I know that a lot of bloggers do not appreciate awards and I know why, and they have valid reasons not to accept. It does seem like a chain letter. A chain award, I guess. But I also do think that it can be very subjective. When I got my first award (Liebster Award), I knew it was given sincerely.

It all depends on who gives it to you — is it someone you have great communication with or, at least, someone who visits you often (LIKEs, FOLLOWs or even just comments), OR is it someone who visited you just once or twice, just recently, maybe just gave one comment, if ever he did?

Make this quick mental checklist. Ask yourself:

(1) “Has this person visited and communicated with me enough?” (Because if not, what makes you so sure he’s read anything from and explored your blog to even declare he likes it enough to give you an award?)

(2) “Has this person exchanged views and ideas with me even if it’s just at his own blog?” (Because sometimes, people do probably visit your blog and just don’t say or do anything, but it doesn’t mean they don’t like what they see. So at least, give this person the benefit of the doubt)

(3) “What do I have in my blog that is good to like?” (You of all people should be the best judge of whether there is anything worth liking there, any quality posts you’ve done, any that people LIKE-d or commented most on)

If your answer for #1 and #2 is NO and if, with regards to #3, you are having a hard time convincing yourself that you have posted anything of quality, then do your Math and get a clue: No, he’s probably not really that into you (just to sort of borrow a quote). If anything, this is a good way and time to rethink your blogging goals. I’ve said it before that if you care about what you write, or blog for that matter, others may care about it as well.

That said, accepting the award is really up to you. You can choose not to participate, and any reason not to participate will be valid — no time to do the “rules”, not interested, etc. No one is twisting anyone’s arm. Just decline it politely. No, that is not a requirement, either, but that is called proper etiquette.

I don’t mind awards. Of course, I will not be a hypocrite and deny that I hankered for at least one, just to feel that I was doing something right. But if I didn’t, I wasn’t going to sulk about it, either, and would just try to do better. I’ve gotten seven so far, two of them I have yet to post. Because I know they were given sincerely, it makes me feel appreciated. So sorry if I don’t feel sorry that anyone reading this may think this award-giving thing is pathetic.

If your concern are the “rules,” you don’t need to follow everything. In my book, if you are given the award, you’ve already done your job right, so you certainly do not need to do anything more. It’s not even supposed to be called a nomination because no one’s going to win over all the others, and who’s gonna be the supreme judge of that anyway?

It’s an award is an award is an award. The moment it is given to you, it is yours and you can do what you want with it. Some of us have actually ignored the supposed “rules” or tweaked them to our liking. The only one who can demand the award back is the giver and so far, I don’t think anyone has ever done it, but don’t quote me on that.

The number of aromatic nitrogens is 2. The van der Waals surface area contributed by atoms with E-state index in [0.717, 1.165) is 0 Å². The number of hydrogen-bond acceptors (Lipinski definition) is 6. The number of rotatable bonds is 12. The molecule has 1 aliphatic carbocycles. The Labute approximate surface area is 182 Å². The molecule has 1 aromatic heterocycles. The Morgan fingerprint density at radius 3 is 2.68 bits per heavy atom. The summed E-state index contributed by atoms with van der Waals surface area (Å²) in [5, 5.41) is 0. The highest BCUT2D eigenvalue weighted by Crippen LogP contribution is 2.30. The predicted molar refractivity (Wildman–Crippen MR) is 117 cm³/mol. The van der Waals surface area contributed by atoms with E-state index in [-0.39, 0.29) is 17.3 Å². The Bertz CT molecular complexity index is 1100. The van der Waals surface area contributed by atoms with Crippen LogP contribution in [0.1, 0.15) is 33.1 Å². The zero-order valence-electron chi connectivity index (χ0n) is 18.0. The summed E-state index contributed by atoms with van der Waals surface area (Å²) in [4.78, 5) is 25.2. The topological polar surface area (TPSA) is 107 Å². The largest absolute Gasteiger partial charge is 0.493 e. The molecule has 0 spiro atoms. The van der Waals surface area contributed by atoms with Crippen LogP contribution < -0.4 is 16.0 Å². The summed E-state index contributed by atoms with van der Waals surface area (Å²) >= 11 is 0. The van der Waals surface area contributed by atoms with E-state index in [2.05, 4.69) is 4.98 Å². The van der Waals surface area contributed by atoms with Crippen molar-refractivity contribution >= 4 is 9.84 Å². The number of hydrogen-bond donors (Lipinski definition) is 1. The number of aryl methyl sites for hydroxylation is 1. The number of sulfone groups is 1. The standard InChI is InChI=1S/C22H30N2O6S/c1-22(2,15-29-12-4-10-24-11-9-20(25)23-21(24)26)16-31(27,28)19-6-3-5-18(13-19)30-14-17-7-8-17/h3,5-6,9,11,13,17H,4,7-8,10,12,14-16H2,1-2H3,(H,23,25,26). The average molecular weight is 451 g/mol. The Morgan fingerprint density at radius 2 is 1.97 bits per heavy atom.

Personally, I’m doing them because I like answering questions and sharing myself. I was one of those kids perennially asking others to write on her slambook (guess what? I still have those old slambooks). In fact, I can still totally do that, but others have grown to be too “mature” to bother; I think they just lost the fun of being young.

If accepting an award brings in more readers/followers, too, why not? Isn’t that what blogging is about? Sharing. Some will say “I just write for myself.” Sure, I write for myself, too, because it makes me happy. Recently, Lily of Such Small Hands posted the question, “Should I write? Should I not write? What should I write? And why? And for whom?” My answer: “Write what you want in all honesty and fairness because you love it and you do it for your own happiness (if it makes others happy, that’s going to be your bonus).”

See what I did there at the end. Because let’s be honest. If you don’t want anyone reading your blog, then go to your settings and set it on Private so no one will ever get to read it but you. No one’s telling you not to do that. A blog is just a modernized diary and if you want to keep it locked, it’s all up to you. In fact, that should be a great way to keep awards away from you. But if you intentionally keep it public, no one’s going to believe you don’t care about having people read it. There’s a conflict of interest right there.

From where I stand, this is how I see it: Awards are ways to show others appreciate you. So I will give awards to those blogs that fit my idea of what the awards are all about. Even if their owners don’t want to participate. Because in the end, it’s all about my appreciation of them and how they inspire me to keep writing.

 

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Do you agree, disagree or just agree to disagree with me? Comments are welcome, no matter which side you are on. This is a democratic virtual country. Well, except if you decide to be nasty...

This was posted in my blog way back November 2014 (updated it a bit), but I still stand by it :)